The Goldilocks Number: Why $50 a Day is Just Right

how to travel the world nomadic mattLast Tuesday, my book How to Travel the World on $50 a Day was released, and a lot of people seemed to wonder whether $50 per day was “extravagant” or just the right amount. I got asked questions like “Can it be done cheaper?” “Why $50?” and “What does that number include?”

Today, I want to talk about exactly that subject and magic number.

To answer those questions, let’s first talk about where that number comes from. I didn’t pick it out of hat! There’s a reason why it’s $50 a day and not $49, 37, or 69.50! Fifty dollars is a rolling average for a world trip that not only includes day-to-day expenses but also the cost of flights, travel insurance, your backpack, your gear, and special tourist discount cards.

That works out to be $18,250 USD for EVERYTHING. It’s all-inclusive. A lot of times when people say “You can travel Europe for $20 a day,” they are only including day to day expenses.

I include everything because it’s the only way to give an accurate answer to the question “How much do you really need?”

Now, I want to break that total down further.

First, let’s discuss pre-trip expenses. There aren’t a lot of big expenses before you go away, but there are some:

  • 1 year travel insurance policy – $1,000
  • Flights – $2,700
  • A decent backpack – $200
  • ISIC (students/youth), YHA (hostel), VIP (backpacker) discount cards – $100

Note: The flight figure assumes you use budget airlines and rewards points to lower your expenses. If you don’t, you’re going to pay a lot more and waste a ton of money!

Before we even go, we’re looking at spending $4,000. That’s a large figure, but it takes care of all our sunken costs and on the road, the discount cards save us money on attractions, accommodation, and transportation. Averaging that amount over a year, we get about $11 per day.

Next, let’s talk about expenses on the road, because this is where you are going to spend the majority of your money. In my book, I included the most popular destinations people visit on a round the world trip. Based on my travel experience, this is what I’ve found to be a good daily budget in each region:

  • South America – $30 per day x 90 days = $2,700
  • Europe (assuming a mix of Western and Eastern Europe) – $50 per day x 90 days = $4,500
  • Southeast Asia – $25 per day x 90 days = $2,250
  • Australia – $55 per day x 60 days = $3,300
  • New Zealand – $50 per day x 30 days = $1,500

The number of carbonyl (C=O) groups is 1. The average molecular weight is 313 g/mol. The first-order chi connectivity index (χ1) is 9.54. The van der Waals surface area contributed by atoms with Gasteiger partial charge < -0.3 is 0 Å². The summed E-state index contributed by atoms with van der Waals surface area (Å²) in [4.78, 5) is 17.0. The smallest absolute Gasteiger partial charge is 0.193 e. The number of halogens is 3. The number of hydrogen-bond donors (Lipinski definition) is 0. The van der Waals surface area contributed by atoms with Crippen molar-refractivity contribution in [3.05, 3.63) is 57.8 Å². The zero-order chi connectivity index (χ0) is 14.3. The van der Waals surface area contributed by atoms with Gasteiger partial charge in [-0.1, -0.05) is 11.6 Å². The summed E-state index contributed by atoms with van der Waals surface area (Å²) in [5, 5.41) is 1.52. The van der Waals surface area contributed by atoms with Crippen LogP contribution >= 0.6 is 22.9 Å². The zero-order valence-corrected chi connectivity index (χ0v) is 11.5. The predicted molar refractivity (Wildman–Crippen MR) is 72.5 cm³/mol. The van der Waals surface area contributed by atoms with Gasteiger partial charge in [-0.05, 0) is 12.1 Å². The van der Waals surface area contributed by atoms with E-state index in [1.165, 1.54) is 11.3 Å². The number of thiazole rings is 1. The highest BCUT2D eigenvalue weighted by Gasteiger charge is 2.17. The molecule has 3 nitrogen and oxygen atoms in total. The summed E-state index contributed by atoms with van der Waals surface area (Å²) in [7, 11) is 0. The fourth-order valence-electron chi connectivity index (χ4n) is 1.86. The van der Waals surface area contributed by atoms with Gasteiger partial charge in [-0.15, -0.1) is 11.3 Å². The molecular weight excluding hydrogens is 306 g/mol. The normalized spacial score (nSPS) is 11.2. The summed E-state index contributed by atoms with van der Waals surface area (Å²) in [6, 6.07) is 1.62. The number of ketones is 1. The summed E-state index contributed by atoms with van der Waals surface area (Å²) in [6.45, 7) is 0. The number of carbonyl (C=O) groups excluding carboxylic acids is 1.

Total price = $14,250 USD

Adding both those numbers gives us exactly $18,250 USD — or $50 USD per day.

Will you actually be spending $50 USD everyday? No. If you’re spending $50 a day in Thailand, I’ll find you and slap sense into you. You’re spending way too much! If you spend $50 a day in Norway, you’re doing great.

$50 per day is the amount you should budget to have a cheap but active trip that allows you to experience the places you go without blowing a ton of money.

Doing it Cheaper than $50

how to travel the world nomadic mattI often hear statements like “I did Australia for $20 per day” or “I only spent $12 a day in this country.”
I wonder a few things when I hear that:

  1. Where did you go?
  2. What did you do?
  3. Does that include your total expenses, or just your daily?

If you’re traveling to cheaper regions of the world, you won’t need nearly as much. If you are sitting in your hostel eating pasta, you can travel very cheap. If you decide not to include your flights in your daily budget, you can trick yourself into thinking you’re spending less.

Can you travel for less than $50? Of course! I spent $30 USD per day in Holland when I was staying with friends and cooking all my own meals. And if you decide to camp, hitchhike, or never drink, your expenses can be cut even further.

Ultra cheap travel is doable, but, for most people, not sustainable over the long term.

This book isn’t about being a cheapskate – it’s about being frugal and finding value. Too many travelers equate cheap with budget. Sometimes they have such a myopic view, they miss the forest through the trees. In my view, traveling the world on $10 a day just to say you did it is dumb. Travel and budget enough to experience the things that brought you to that country in the first place!

After all, what would be the point of saving all that money to then visit Italy and not see the David or eat a great pizza and drink delicious wine?

Using the plethora of savings tips and tricks in my book, you can lower your spending to less than $50. I’ll show you how I, with ninja-like precision, use various discount cards, city cards, transportation passes, and hospitality services to lower my expenses without sacrificing comfort.